Hot Cathode Ionization Vacuum Gauges

The absolute pressure, defined as force per unit area, is difficult to determine in high vacuum, where the force acting on an object becomes too small. A highly practicable, but indirect method to measure pressure in this low range is therefore to ‘count’ the gas particles. This is achieved by ionizing the residual gas in a defined volume and measuring the generated total ion current. Ions are produced by a bombardment of gas particles with thermally induced electrons from a filament (hot cathode). In this way, the particle number density can be determined. The pressure is directly proportional to this value (p=nkT), and can be measured with a good accuracy over a wide range.

  • The proportionality factor kT is constant as long as the gas temperature is constant. Changing the temperature induces also a pressure change, but not the particle-number density (if the volume and the particle number remain the same).

The idea is to ionize the gas, because ions can be easily detected with a collector electrode. Therefore, electrons are accelerated to cause collision ionizations. This is possible in a wide pressure range from medium up to extreme high vacuum, where the particles have a sufficiently high mean free path.

  • Hot cathode: Thermal emission from a hot cathode generates electrons. That leave the filament because their thermal energy is higher than the characteristic work function of the filament material (or coating).
  • Alternative method: Gas discharge in a cold cathode, see section Cold cathode - ionization vacuum gauges.

The electron emission from the cathode is restricted to a constant current Ie, e.g. 1 mA. The cathode is brought to a temperature of 1500 °C releasing several watt of electrical power in the form of heat. The electrons accelerate to an anode grid, where most electrons pass through and ionize the gas inside the grid. The ions are directed towards the collector and neutralize there. The neutralization generates a current Ic, which can be measured. This collector current is proportional to the particle number density, hence to the pressure. The fundamental equation for hot cathode gauges is p = Ic/(Ie*S), with S describing the sensitivity of the gauge. It has to be taken into account that the sensitivity depends on the gas composition as well, due to the different ionization probabilities for different chemical species.

Physical effects, limitation factors
The pressure range of a hot cathode, where the pressure is directly proportional to the collector current, is limited. Depending on the design of the gauge the upper limit varies between 0.1 mbar and 10-4 mbar. This constraint is imposed by e.g. space-charge effects. The lower limit ranges between 10 -8 mbar and 10-13 mbar, since the collector current contains a residual component, which cannot be totally eliminated. The residual current sums up the contribution from various error effects). The so called x-ray limit is generally used as a synonym for the residual current in hot-cathode pressure gauges.

Collector current:
1.)    Ion current (electron released from the collector to neutralize impacting ions. The current is proportional to the particle-number density, hence to the pressure)
Error-effects (not linear with pressure)
2.)    X-ray effect (Bremsstrahlung from an electron impact on the anode with following photoemission at the collector)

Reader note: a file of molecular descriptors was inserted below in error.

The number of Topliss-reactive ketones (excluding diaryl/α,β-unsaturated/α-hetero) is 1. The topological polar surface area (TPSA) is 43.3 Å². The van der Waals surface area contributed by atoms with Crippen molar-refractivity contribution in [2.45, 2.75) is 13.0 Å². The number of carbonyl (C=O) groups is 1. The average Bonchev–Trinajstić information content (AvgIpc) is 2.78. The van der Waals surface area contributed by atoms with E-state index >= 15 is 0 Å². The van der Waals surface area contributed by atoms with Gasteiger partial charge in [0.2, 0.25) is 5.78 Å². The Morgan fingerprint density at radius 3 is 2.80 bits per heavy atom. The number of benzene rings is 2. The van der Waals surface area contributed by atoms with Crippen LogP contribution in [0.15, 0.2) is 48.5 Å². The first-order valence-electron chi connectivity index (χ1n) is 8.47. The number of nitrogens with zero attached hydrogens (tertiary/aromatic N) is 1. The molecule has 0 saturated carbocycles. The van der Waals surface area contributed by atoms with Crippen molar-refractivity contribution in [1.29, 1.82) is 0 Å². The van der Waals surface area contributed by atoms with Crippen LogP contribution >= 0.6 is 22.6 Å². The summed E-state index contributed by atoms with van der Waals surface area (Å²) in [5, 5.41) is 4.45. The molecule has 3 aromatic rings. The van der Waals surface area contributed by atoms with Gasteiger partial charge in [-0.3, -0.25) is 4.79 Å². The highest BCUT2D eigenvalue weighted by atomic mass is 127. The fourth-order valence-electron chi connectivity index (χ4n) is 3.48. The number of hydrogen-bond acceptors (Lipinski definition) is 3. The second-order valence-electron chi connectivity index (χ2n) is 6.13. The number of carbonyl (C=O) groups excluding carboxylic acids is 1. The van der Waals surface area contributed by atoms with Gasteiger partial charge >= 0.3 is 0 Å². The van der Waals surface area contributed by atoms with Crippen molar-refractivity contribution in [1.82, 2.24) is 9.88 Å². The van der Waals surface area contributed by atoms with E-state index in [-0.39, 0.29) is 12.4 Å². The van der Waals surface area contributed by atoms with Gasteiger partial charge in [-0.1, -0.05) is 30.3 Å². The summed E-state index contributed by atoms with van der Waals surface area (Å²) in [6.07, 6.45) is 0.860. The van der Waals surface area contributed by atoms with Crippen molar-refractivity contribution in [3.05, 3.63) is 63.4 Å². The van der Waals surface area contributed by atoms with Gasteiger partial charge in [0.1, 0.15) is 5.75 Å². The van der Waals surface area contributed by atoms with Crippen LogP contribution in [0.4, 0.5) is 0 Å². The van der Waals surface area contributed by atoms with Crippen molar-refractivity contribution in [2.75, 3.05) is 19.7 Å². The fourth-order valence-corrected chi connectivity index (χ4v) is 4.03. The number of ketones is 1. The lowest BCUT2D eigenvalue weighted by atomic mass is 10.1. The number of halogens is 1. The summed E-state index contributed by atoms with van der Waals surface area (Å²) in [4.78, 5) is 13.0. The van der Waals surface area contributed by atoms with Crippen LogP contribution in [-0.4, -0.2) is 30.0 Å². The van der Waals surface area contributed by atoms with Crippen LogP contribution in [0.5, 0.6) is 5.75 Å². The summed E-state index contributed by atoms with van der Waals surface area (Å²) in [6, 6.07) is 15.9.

3.)    Electron stimulated desorption (ESD) from particles at the anode (a real local pressure increase)
4.)    Outgassing of heated sensor parts (local pressure increase)
5.)    Inverse x-ray effect (Bremsstrahlung generated by electron bombardment of the anode; following photoemission of electrons from the outer wall; electron absorption at the collector, i.e. inverse to the
x-ray effect)

Hot cathode gauges are offered in various designs. They exhibit high stability, accuracy and reproducibility. However, the sensitivity is influenced by several factors:

  • Changes, which affect the electron trajectories (e.g. external magnetic fields, geometrical changes of the electrodes or the outer wall – especially for nude gauges);
  • Contamination of electrodes, e.g. by material from the vacuum system (thus a  frequent use of the DEGAS-function is important);
  • Gas type (specific ionization probabilities can be considered with a correction factor)

The lower range of hot cathode gauges is limited by the residual current. Therefore, the measurement has an increasingly high uncertainty, if the pressure is smaller than 3 to 4 times the x-ray limit.

The life time of the hot cathode gauge is typically limited by the contamination by the vacuum system or by the depletion of the filament coating layer. A frequent degassing of the gauge increases its life time. For coating applications it is recommended to use a baffle in order to slow down the contamination process. Under harsh industrial conditions (e.g. sputtering processes at relatively high pressure) problematic glow discharges or electric flashovers between the electrodes can occur. In those cases grids or baffles help to protect the sensor from charge carriers and electromagnetic fields.

The established iridium-cathodes with yttrium oxide coating are stable in oxygen environments (air intrusion). In general the filaments have a life time of over 10000 h, which can be lowered by reductive gas species (e.g. hydrogen; halogens). In these cases tungsten filaments have to be used, which on the other side are unstable in an oxygen atmosphere. Most hot cathode gauges have an extra cathode, in case the first one is broken.

Further Information

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